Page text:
Government of South Africa. 2020a. Budget review 2020. Pretoria: National Treasury. (Accessed 10 December 2020).

Government of South Africa. 2020b. South Africa: Big Investment in Higher Education Infrastructure.

Health Policy Project. 2016. Health Financing Profile: South Africa. Washington, D.C.: USAID.

Heher Commission. 2017. Commission of Inquiry into Higher Education and Training. Pretoria: Department of Justice.

Higher Education South Africa. 2014. Higher education challenges. Cape Town: Higher Education South Africa.

International Monetary Fund. 2019. Struggling to make the grade: A review of the causes and consequences of the weak outcomes of South Africa’s Education System. South Africa: International Monetary Fund.

Maphumulo W. T. and B. R. Bhengu. 2019. “Challenges of quality improvement in the healthcare of South Africa post-apartheid: A critical review.†Curationis 42(1) (May): 1901.

McGregor, R. G., G. Zihindula, L. Chola, and A. J. Ross. 2020. “The training of healthcare professionals: An expense or an investment?†South African Medical Journal 110(5) (April): 369‒373.

McIntyre, D., and J. Ataguba. 2014. Access to quality health care in South Africa: Is the health sector contributing to addressing the inequality challenge? Cape Town: UKAid.

Moyakhe, N. P. 2014. “Quality healthcare: An attainable goal for all South Africans?†The South African Journal of Bioethics and Law 7(2) (November): 80‒83.

Mzangwa, S. T. 2019. “The effects of higher education policy on post-apartheid South Africa.†Cogent Education 6(1). DOI: 10.1080/2331186X.2019.1592737.

National Planning Commission. 2012. National Devlopment Plan 2030: Our Future ‒ Make it Work. Pretoria: National Planning Commission.

Noah, L. 2005. “Medical Education and Malpractice: What’s the Connection?†Health Matrix Clevel 15(1): 149‒163.

Oiko Credit. 2017. Investing in Healthcare and Education. k/en/n171/news/view/177499/235625/investing-in-healthcare-and-education.html.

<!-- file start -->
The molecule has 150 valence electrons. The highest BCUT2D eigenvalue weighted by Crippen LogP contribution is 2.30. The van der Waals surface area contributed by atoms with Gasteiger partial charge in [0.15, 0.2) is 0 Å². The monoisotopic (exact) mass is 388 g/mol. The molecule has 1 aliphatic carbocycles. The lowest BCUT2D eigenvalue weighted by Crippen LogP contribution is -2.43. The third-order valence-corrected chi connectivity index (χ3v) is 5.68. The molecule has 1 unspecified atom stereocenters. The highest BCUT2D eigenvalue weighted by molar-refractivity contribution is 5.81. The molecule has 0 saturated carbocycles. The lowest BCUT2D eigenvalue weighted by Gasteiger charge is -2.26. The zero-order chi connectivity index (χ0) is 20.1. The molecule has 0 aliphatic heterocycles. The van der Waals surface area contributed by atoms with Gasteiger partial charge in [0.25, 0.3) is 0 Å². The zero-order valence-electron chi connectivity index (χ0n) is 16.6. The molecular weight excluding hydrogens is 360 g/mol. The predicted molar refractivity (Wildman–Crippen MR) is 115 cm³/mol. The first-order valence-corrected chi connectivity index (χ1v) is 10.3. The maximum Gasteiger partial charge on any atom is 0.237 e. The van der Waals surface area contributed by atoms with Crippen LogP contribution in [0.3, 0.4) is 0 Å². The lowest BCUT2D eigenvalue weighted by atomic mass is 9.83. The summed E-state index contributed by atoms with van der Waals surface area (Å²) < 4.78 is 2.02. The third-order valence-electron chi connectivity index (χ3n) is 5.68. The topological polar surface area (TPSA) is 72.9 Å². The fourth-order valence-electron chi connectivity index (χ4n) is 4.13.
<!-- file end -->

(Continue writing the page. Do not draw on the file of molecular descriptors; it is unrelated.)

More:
PAHO see Pan American Health Organisation.

Pan American Health Organisation. n.d. Universal Health: Health Professions Education Transformation. 13000:health-professions-education-transformation&Itemid=39594&lang=fr.

PWC. n.d. Funding of public higher education institutions in South Africa. Online (Accessed 22 February 2021).

Shay, Suellen. 2017. “Educational Investment towards the ideal future: South Africa’s strategic choices.†South African Journal of Science 113(1/2). 2017/20160227.

South African Qualifications Authority. 2012. Core Competencies for Undergraduate Students in the Clinical Associate, Dentistry and Medical Teaching and Learning programmes in South Africa. Pretoria: South African Qualifications Authority.

University of KwaZulu Natal. 2010. Medical Education Partnership Initiative. Homepage.aspx.

Van Heerden, B. 2013. “Effectively addressing the health needs of South Africa’s population: The role of health professions education in the 21st century.†South African Medical Journal 103(1): 21+.

Van Staden, D. B. 2019. “Decentralised Clinical Training in Optometry: A developmental strategy for eye health in KwaZulu-Natal?†Primary Healthcare Research and Development 20: E35. doi:10.1017/S1463423618000397.

Walsh, K. 2014. “Medical Education: The case for Investment.†African Health Sciences 14(2) (June): 472–474.

Wangenge-Ouma, G. 2010. “Funding and the attainment of transformation goals in South Africa’s higher education.†Oxford Review of Education 36(4): 481‒497.

West, M. 2012. Education and Global Competitiveness. In Rethinking Competitiveness, ed. K Hasset. Washington, DC: American Enterprise Institute Press.

WHO see World Health Organization.

World Health Organization. 2006. The World Health Report 2006 ‒ Working together for health. Geneva: World Health Organization.

World Health Organization. 2018. Health Workforce. February 13. hrh/news/2017/working4health_fiveyearactionplan/en/.

World Health Organization. 2020. State of the World’s Nursing 2020: Investing in education, jobs and leadership. Geneva. World Health Organization.

How to Cite
van Staden, D. (2021). Investing in health professions education: A national development imperative for South Africa. South African Journal of Higher Education, 35(1), 231-245.
General Articles